Proctitis

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proctitis

[präk′tīd·əs]
(medicine)
Inflammation of the anus or rectum.
McGraw-Hill Dictionary of Scientific & Technical Terms, 6E, Copyright © 2003 by The McGraw-Hill Companies, Inc.
The following article is from The Great Soviet Encyclopedia (1979). It might be outdated or ideologically biased.

Proctitis

 

an inflammation of the mucous membrane of the rectum.

Proctitis is generally associated with inflammatory changes in the lower intestine, such as proctosigmoiditis, colitis, and enterocolitis. There are various causes, including acute and chronic infections, food poisoning, changes in intestinal flora, and vascular, metabolic, and immunologic disorders. Secondary proctitis results from other diseases, such as rectal fistulas and hemorrhoids. Catarrhal, hemorrhagic, purulent, ulcerative, necrotic, and mixed forms of proctitis are distinguished. The course of the disease may be acute, subacute, or chronic. The most common symptoms are unpleasant sensations in the anal region, frequent stools, and discharge of mucus and sometimes blood. Rectoramanoscopy, fluoroscopy, and microbiological examination of feces are used for diagnosis. Treatment depends on the form and causes of the disease.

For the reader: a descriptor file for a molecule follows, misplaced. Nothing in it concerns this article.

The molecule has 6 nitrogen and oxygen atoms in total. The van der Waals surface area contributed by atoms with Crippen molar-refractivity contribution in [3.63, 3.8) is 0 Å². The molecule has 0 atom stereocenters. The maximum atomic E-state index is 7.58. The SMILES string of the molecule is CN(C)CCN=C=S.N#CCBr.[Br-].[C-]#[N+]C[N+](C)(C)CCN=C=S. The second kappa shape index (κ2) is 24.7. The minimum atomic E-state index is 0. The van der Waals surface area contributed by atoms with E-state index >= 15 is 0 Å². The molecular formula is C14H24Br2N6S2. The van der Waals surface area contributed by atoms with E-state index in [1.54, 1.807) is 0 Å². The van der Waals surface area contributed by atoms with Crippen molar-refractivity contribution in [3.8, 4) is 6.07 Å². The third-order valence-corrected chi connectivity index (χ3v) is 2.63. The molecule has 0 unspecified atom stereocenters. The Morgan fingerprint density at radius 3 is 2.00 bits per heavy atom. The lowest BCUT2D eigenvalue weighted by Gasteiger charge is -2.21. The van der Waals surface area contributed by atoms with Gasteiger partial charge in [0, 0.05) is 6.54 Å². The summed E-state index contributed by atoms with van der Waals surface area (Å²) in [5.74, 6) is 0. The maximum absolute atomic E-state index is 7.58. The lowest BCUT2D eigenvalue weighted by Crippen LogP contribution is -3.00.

REFERENCE

Ryzhikh, A. N. Khirurgiia priamoi kishki: Osnovy proktologii. Moscow, 1956.

V. D. FEDOROV

The Great Soviet Encyclopedia, 3rd Edition (1970-1979). © 2010 The Gale Group, Inc. All rights reserved.
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